22 Nov 2006 15:22:50 GMT
By Maria Golovnina
ALMATY, Nov 22 (Reuters) – Kazakh police have knocked down part of a village housing Hare Krishna followers, the group said on Wednesday calling the move an attack on religious freedom.
Mainly Muslim Kazakhstan recognised Hare Krishna — a form of Hinduism — as an official religious movement in 2002.
However, the movement has run into problems since the authorities accused it of illegally acquiring land near the Kazakh commercial capital, Almaty.
“Dozens of police arrived here yesterday with a bulldozer and destroyed 13 houses. Many people were left without shelter,” Maxim Varfolomeyev, a Hare Krishna spokesman, told Reuters.
“No one expected such an act of vandalism from the authorities.”
Almaty district police were not available for comment.
The raid took place as Kazakh President Nursultan Nazarbayev, seeking to promote his country as Central Asia’s most tolerant and stable nation, met British Prime Minister Tony Blair for talks in London.
Kazakhstan has rediscovered its Muslim roots after it broke away from the Soviet Union in 1991.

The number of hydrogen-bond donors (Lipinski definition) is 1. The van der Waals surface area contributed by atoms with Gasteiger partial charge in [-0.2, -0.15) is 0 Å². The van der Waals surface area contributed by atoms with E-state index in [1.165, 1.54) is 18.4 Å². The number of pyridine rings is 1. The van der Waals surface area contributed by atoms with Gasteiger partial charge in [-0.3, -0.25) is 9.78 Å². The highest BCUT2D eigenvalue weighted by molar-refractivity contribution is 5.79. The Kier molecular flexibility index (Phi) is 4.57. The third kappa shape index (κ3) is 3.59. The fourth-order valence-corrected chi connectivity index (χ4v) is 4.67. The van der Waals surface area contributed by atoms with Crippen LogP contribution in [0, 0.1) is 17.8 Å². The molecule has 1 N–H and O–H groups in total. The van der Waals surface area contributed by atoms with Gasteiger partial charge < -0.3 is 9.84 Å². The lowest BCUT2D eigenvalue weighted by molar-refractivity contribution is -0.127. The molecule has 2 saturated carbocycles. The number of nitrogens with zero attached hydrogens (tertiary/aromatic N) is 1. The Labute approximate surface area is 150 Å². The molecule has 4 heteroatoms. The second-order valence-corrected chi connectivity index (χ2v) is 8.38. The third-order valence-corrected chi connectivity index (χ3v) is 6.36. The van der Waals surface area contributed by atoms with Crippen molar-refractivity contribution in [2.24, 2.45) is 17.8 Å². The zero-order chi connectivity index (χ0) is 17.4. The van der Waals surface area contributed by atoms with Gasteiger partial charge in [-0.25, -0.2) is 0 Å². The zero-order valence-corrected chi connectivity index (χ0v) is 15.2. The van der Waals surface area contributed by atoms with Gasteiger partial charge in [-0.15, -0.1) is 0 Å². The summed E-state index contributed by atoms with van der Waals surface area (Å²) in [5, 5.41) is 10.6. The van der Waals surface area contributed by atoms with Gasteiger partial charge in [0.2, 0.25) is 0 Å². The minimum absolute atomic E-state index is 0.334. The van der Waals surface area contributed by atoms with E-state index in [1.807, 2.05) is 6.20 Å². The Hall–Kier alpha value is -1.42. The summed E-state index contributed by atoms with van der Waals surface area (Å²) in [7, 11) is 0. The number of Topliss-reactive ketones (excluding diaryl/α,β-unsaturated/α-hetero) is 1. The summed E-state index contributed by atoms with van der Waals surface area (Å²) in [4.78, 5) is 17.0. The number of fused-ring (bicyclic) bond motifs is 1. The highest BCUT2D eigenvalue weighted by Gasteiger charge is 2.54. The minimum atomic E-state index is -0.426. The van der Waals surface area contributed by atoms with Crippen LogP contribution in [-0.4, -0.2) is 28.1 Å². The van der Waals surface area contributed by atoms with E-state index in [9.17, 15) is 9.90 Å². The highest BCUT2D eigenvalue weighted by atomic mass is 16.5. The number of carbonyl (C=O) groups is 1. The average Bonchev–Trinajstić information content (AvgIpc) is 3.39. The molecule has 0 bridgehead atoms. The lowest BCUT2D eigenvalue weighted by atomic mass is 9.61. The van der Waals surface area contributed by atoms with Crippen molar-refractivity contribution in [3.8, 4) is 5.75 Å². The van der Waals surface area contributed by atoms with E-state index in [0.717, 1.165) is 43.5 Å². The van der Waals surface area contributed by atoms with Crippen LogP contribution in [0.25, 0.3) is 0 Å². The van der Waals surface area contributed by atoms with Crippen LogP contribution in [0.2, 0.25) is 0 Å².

Acts of religious intolerance are rare in Kazakhstan, which is also home to a large Orthodox Christian community. However, Nazarbayev has become increasingly sensitive to what he sees as a rising threat of religious extremism.
The Hare Krishna movement, whose followers practise vegetarianism and yoga, is believed to have ancient Indian roots but has become known around the world since the 1960s.
Thirty Hare Krishna families, most of them Kazakh citizens, lived in about 60 summer huts in the village near Almaty, Varfolomeyev said. He added that courts were currently considering 20 cases against the movement.
“There is a view among them (authorities) that Krishnaites are trying to distance Kazakhs from their traditional religion, Islam,” he said. “If they evict all of us, the community will be destroyed because that is where we are officially registered.”